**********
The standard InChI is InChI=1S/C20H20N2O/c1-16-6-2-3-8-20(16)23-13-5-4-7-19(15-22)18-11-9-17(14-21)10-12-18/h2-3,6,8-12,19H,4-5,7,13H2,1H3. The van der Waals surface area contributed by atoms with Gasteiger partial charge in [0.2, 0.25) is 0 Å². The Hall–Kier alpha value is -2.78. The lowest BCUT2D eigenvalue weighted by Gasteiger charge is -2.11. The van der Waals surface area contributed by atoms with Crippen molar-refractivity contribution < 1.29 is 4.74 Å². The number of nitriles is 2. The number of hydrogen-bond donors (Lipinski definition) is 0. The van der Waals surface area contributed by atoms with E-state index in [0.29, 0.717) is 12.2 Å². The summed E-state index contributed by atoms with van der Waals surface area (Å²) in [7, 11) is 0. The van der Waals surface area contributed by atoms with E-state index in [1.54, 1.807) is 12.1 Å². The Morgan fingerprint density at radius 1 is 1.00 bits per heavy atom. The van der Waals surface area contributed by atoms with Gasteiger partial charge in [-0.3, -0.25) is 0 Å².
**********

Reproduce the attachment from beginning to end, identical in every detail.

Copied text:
The standard InChI is InChI=1S/C20H20N2O/c1-16-6-2-3-8-20(16)23-13-5-4-7-19(15-22)18-11-9-17(14-21)10-12-18/h2-3,6,8-12,19H,4-5,7,13H2,1H3. The van der Waals surface area contributed by atoms with Gasteiger partial charge in [0.2, 0.25) is 0 Å². The Hall–Kier alpha value is -2.78. The lowest BCUT2D eigenvalue weighted by Gasteiger charge is -2.11. The van der Waals surface area contributed by atoms with Crippen molar-refractivity contribution < 1.29 is 4.74 Å². The number of nitriles is 2. The number of hydrogen-bond donors (Lipinski definition) is 0. The van der Waals surface area contributed by atoms with E-state index in [0.29, 0.717) is 12.2 Å². The summed E-state index contributed by atoms with van der Waals surface area (Å²) in [7, 11) is 0. The van der Waals surface area contributed by atoms with E-state index in [1.54, 1.807) is 12.1 Å². The Morgan fingerprint density at radius 1 is 1.00 bits per heavy atom. The van der Waals surface area contributed by atoms with Gasteiger partial charge in [-0.3, -0.25) is 0 Å².